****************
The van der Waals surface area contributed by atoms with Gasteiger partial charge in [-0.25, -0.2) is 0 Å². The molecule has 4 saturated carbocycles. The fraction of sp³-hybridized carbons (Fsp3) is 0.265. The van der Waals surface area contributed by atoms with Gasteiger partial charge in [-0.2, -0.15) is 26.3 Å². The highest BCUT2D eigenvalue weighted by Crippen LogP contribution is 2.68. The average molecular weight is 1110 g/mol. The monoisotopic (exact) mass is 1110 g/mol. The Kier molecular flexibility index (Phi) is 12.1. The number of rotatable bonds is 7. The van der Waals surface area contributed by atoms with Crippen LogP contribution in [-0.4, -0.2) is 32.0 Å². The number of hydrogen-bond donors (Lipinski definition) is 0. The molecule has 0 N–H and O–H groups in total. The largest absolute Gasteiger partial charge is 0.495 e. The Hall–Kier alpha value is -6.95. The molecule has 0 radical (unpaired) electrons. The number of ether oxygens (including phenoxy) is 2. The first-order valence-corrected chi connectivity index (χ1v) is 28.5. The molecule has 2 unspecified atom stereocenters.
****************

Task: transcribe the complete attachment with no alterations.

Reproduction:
The van der Waals surface area contributed by atoms with Gasteiger partial charge in [-0.25, -0.2) is 0 Å². The molecule has 4 saturated carbocycles. The fraction of sp³-hybridized carbons (Fsp3) is 0.265. The van der Waals surface area contributed by atoms with Gasteiger partial charge in [-0.2, -0.15) is 26.3 Å². The highest BCUT2D eigenvalue weighted by Crippen LogP contribution is 2.68. The average molecular weight is 1110 g/mol. The monoisotopic (exact) mass is 1110 g/mol. The Kier molecular flexibility index (Phi) is 12.1. The number of rotatable bonds is 7. The van der Waals surface area contributed by atoms with Crippen LogP contribution in [-0.4, -0.2) is 32.0 Å². The number of hydrogen-bond donors (Lipinski definition) is 0. The molecule has 0 N–H and O–H groups in total. The largest absolute Gasteiger partial charge is 0.495 e. The Hall–Kier alpha value is -6.95. The molecule has 0 radical (unpaired) electrons. The number of ether oxygens (including phenoxy) is 2. The first-order valence-corrected chi connectivity index (χ1v) is 28.5. The molecule has 2 unspecified atom stereocenters.